And I love Canada, but compared to New Delhi, the weather is otherworldly. February was expected to be crazy cold. But, in race week, Winnipeg suddenly had a severe heat wave. I’m not making this up, I saw people walking in shorts and t-shirts when I landed. At 2 degrees, the snow was melting, roads were icy and trails were a puddle.

Landing in Winnipeg was a shocker. That was the first time that I had seen such vast flatlands. In Delhi, houses are cramped. I had never seen sideways beyond 20ft. In contrast, Manitoba stretched on beyond my imagination. During the race, I felt like I walked for hours upon hours – reaching nowhere. I particularly remember this one tree halfway through the race. I must have been walking towards it for hours. How long had I come? How long did I have to go? That tree is still standing there, teasing from far, seemingly unreachable.

“I burst into tears. I’m on the right trail after all and I have just 28 more kilometers to go.”

Already cold and wet due to relentless walking through soft wet snow that was beyond my knees deep, that’s when I started crying, laughing, feeling blessed to be here and cursing myself – all at the same time. Thinking, were those inner thoughts right all along? Am I fragile? Our truth is nothing but belief – the voice inside our head that recites the same thing over and over.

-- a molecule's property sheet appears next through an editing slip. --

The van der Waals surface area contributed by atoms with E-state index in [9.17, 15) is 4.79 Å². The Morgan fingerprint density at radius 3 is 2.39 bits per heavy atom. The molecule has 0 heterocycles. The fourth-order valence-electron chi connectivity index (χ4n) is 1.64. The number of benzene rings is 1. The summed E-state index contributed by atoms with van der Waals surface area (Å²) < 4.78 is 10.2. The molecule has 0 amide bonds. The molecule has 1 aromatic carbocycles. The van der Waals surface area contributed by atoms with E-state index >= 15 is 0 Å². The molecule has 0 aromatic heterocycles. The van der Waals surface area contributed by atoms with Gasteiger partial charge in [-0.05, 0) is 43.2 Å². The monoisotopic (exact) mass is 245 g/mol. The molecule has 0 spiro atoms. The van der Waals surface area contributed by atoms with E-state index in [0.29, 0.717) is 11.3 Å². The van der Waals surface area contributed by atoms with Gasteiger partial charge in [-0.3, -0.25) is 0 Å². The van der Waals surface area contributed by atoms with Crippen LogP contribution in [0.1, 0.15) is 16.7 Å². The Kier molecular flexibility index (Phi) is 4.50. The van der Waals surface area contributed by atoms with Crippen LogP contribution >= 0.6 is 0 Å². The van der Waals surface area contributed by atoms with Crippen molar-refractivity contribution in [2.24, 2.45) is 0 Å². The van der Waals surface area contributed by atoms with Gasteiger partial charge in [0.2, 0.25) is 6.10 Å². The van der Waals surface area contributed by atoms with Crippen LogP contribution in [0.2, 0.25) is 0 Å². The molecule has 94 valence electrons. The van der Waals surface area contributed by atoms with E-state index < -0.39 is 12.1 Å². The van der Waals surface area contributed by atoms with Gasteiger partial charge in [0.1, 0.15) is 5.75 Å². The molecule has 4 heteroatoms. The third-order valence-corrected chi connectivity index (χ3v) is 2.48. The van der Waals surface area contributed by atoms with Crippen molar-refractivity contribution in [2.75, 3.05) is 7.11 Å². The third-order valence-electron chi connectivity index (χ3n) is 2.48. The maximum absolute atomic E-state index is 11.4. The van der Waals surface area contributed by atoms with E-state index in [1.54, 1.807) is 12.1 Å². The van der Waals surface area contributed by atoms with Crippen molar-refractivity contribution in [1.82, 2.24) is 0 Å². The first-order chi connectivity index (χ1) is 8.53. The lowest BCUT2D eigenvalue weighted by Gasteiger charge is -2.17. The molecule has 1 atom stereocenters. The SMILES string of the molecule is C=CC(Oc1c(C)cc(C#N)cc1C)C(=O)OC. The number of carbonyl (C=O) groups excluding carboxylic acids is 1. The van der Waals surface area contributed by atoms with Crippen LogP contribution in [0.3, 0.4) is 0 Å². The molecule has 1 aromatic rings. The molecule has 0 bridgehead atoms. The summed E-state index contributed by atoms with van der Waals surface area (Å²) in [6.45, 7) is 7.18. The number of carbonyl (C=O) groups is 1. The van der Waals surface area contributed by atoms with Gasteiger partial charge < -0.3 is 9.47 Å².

I remind myself that I flew all the way to Manitoba because I am strong enough to do this. I wrap my numb feet in a layer of plastic bag, stand up, pull on my jacket and start crawling towards those flickering lights. 15 minutes later, the trail turns left, I swim through the snow and climb up the floodbank. I see two headlamps flashing on the other side…volunteers! They shout “Gaurav, you are doing amazing. You’re almost there.” This is exactly what I was longing to hear. I burst into tears. I’m on the right trail after all and I have just 28 more kilometers to go.